As a millennial lady, you are probably at the beginning of your Self-Mastery journey, and are positioned somewhere between Joan and Linda on the personal branding spectrum. Here are some essential tips on crafting your personal brand:
- Know thyself. Do a little digging to uncover the essence of your brand. Write down all your key strengths and weaknesses; what you are good at, what you really love, what you struggle with and what would you do whenever, wherever. When it comes to this exercise two heads are better than one – in fact three, four, even five heads are necessary when it comes to seeking this advice. Ensure you engage with colleagues, family and friends for their input. Be sure to keep an open and objective mind as some of the feedback may be a shock to your system. Remember the aim is to find out what you are consciously and unconsciously reflecting to the world. Determine your current position and where you aspire to be and work towards closing that gap.
- Be authentic. Now that you know yourself better, including the blind spots we tend to overlook, be true to yourself! You are an original, don’t try to be someone else. Your uniqueness is what will set you apart. Often, people find mentors and fall into the trap of becoming their clones. Learn from others but be sure to remain original. People build trust over time with your brand, and consistency will give you a competitive advantage.
- Perfect your craft. Keep ahead of the game and do your research in terms of what is new and relevant in your industry. Sign-up for a short course or further your studies. Read as much as you can. There is power and knowledge in books. That will assist you in identifying growth areas, and prevent you from being left behind or becoming stale and repeating the same mistakes as your predecessors.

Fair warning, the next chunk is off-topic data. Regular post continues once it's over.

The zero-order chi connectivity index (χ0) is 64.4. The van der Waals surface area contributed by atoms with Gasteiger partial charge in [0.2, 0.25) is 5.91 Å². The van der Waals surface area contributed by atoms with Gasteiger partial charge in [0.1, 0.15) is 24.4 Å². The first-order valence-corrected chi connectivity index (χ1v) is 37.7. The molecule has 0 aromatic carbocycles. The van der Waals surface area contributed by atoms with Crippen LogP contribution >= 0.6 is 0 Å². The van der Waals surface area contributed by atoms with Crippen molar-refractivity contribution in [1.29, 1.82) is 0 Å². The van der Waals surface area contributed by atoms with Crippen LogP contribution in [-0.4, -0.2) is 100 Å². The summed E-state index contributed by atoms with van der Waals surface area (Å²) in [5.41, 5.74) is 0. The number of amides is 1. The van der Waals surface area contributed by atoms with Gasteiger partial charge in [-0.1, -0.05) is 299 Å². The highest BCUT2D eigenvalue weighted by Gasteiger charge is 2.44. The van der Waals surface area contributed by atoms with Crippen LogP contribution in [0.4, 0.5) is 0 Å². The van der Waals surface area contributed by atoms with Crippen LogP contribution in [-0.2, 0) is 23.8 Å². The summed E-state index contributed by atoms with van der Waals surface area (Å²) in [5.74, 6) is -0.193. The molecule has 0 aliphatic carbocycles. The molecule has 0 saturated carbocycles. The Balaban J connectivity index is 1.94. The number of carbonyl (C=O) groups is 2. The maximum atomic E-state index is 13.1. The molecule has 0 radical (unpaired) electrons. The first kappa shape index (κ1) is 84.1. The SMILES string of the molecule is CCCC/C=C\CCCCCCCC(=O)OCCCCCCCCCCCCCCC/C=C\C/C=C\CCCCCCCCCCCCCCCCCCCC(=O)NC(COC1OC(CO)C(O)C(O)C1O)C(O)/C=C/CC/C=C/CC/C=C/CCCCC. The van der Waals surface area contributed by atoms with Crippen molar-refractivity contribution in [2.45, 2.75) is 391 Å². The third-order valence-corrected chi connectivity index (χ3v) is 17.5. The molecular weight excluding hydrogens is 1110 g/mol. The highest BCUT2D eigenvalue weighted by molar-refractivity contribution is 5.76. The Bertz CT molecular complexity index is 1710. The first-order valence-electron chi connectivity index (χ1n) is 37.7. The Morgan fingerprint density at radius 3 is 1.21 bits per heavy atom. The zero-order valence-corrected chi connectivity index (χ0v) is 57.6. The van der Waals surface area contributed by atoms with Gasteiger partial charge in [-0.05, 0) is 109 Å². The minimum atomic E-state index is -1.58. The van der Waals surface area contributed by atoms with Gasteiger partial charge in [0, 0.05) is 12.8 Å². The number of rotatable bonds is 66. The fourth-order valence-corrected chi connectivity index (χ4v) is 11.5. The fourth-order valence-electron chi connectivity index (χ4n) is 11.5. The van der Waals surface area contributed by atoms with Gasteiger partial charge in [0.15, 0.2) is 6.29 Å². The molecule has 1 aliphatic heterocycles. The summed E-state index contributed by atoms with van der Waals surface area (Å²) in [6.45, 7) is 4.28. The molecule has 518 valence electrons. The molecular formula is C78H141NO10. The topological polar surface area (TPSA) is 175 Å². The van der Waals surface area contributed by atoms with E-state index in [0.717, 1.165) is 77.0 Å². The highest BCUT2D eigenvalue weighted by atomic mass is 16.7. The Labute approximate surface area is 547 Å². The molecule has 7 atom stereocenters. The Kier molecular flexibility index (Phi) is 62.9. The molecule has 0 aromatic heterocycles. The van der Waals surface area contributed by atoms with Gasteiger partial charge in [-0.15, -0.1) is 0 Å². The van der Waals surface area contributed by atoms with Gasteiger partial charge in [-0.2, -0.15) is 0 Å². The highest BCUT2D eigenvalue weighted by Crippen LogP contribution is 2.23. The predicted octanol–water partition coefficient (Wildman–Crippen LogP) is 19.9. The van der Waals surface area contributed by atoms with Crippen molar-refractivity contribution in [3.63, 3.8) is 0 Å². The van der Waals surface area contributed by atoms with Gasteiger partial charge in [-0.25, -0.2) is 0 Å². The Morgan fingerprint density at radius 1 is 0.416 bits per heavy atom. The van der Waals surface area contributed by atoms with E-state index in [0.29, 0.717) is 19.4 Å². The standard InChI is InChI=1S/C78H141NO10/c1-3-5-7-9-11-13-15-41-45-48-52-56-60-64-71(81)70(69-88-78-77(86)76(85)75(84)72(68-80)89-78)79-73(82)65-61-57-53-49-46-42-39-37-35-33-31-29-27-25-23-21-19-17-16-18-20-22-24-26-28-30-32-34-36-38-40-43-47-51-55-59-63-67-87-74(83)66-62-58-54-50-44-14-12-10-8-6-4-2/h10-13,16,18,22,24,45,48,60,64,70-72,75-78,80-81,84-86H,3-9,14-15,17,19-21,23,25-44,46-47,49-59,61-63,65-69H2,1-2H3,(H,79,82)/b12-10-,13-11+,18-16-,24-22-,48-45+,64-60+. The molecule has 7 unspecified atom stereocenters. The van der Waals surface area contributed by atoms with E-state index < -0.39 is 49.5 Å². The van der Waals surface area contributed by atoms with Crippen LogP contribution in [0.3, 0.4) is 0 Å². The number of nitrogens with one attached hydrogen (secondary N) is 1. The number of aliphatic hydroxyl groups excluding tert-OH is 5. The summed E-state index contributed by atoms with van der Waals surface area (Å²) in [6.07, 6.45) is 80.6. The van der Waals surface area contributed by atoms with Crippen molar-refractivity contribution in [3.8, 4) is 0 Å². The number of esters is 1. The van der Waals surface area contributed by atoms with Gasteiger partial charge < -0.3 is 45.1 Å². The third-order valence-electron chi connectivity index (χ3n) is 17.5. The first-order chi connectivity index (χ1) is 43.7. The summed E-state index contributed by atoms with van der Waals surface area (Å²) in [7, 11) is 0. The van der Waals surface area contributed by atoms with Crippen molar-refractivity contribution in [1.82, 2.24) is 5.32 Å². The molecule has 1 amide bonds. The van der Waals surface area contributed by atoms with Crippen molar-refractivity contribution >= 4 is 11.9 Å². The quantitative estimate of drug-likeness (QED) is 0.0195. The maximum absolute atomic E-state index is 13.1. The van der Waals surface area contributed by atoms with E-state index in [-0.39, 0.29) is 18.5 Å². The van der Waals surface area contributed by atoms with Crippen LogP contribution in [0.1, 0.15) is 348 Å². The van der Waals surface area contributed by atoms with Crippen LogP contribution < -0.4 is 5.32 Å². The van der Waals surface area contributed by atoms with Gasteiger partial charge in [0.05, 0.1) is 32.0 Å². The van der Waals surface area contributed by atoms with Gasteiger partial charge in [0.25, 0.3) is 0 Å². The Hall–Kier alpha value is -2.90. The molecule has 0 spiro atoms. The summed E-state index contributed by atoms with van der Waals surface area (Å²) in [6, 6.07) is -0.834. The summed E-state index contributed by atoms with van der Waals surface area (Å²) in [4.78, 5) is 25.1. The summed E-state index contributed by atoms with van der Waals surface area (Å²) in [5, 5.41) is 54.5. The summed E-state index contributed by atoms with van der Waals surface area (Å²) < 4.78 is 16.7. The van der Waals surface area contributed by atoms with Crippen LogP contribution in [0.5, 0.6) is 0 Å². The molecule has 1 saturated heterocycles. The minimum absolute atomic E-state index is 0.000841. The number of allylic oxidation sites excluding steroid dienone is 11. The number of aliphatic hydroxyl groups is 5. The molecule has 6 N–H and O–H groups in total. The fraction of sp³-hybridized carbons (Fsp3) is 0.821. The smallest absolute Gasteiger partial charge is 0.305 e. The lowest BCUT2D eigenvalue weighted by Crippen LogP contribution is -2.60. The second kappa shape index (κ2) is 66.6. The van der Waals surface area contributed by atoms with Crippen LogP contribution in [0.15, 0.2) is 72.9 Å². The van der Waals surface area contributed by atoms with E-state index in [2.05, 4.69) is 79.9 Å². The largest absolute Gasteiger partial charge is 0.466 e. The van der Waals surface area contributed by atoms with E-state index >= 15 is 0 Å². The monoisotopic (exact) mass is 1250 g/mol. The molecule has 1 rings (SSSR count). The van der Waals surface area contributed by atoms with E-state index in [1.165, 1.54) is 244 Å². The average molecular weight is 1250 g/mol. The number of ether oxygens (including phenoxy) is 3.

- Be innovative. Personal branding is a journey, and part of that journey is constant refinement and rebranding. Continuously work towards improving your brand. For example, start a new hobby, learn a new language (I recommend Mandarin), or join a social group.
- Look the part, be the part. Take great care in your Personal Image – this is your front office so treat it as such! Dress for success, not sometimes, or most of the time but all the time. Research shows that people judge you based on how you present yourself within the first sixty seconds. Impressions are critical in the work and business environment. The manner in which you present and project yourself matters – that is your brand identity. The image you portray to the world is not just about what you wear, it’s also about your body language. If this is not your forte, get yourself a personal stylist or a vocal coach.
We’ve dotted the I’s and crossed the T’s. I’d like to believe that you should be a little more familiar and comfortable with the fundamentals of personal branding. Now, start thinking of ways to enhance your brand by complimenting other people’s brands. However, that is a discussion for another day.
When in doubt, simply ask yourself: What Would Linda Do?
Images provided by Nompumelelo Ngwenya
Name: Nompumelelo ‘Mpume’ Ngwenya
Occupation: Brand and Strategy Manager (Nandos SA)
Qualifications: BCOM (Marketing, Accounting & Finance); University of the Witwatersrand